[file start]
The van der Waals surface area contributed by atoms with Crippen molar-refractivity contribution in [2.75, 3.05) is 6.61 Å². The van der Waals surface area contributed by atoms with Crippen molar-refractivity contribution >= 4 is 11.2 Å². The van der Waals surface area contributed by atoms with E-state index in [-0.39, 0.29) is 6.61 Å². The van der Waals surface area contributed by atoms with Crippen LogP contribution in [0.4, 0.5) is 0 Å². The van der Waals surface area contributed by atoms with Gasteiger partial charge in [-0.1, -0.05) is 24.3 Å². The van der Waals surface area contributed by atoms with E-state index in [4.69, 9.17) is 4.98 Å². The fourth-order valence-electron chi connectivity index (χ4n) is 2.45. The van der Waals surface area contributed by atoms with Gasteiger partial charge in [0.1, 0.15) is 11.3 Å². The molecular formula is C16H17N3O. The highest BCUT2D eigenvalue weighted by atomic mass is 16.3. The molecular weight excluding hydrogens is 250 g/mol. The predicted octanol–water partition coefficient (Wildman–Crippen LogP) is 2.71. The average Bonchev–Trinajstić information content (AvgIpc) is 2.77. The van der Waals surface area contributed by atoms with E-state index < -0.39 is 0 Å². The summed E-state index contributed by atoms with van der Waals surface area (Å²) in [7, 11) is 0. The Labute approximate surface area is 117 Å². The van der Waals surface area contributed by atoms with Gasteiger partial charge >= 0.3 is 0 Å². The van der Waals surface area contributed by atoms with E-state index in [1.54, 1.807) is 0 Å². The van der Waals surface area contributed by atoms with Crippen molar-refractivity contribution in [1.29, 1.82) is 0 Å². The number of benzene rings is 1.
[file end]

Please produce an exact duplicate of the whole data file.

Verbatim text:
The van der Waals surface area contributed by atoms with Crippen molar-refractivity contribution in [2.75, 3.05) is 6.61 Å². The van der Waals surface area contributed by atoms with Crippen molar-refractivity contribution >= 4 is 11.2 Å². The van der Waals surface area contributed by atoms with E-state index in [-0.39, 0.29) is 6.61 Å². The van der Waals surface area contributed by atoms with Crippen LogP contribution in [0.4, 0.5) is 0 Å². The van der Waals surface area contributed by atoms with Gasteiger partial charge in [-0.1, -0.05) is 24.3 Å². The van der Waals surface area contributed by atoms with E-state index in [4.69, 9.17) is 4.98 Å². The fourth-order valence-electron chi connectivity index (χ4n) is 2.45. The van der Waals surface area contributed by atoms with Gasteiger partial charge in [0.1, 0.15) is 11.3 Å². The molecular formula is C16H17N3O. The highest BCUT2D eigenvalue weighted by atomic mass is 16.3. The molecular weight excluding hydrogens is 250 g/mol. The predicted octanol–water partition coefficient (Wildman–Crippen LogP) is 2.71. The average Bonchev–Trinajstić information content (AvgIpc) is 2.77. The van der Waals surface area contributed by atoms with E-state index < -0.39 is 0 Å². The summed E-state index contributed by atoms with van der Waals surface area (Å²) in [7, 11) is 0. The Labute approximate surface area is 117 Å². The van der Waals surface area contributed by atoms with Gasteiger partial charge >= 0.3 is 0 Å². The van der Waals surface area contributed by atoms with E-state index in [1.54, 1.807) is 0 Å². The van der Waals surface area contributed by atoms with Crippen molar-refractivity contribution in [1.29, 1.82) is 0 Å². The number of benzene rings is 1.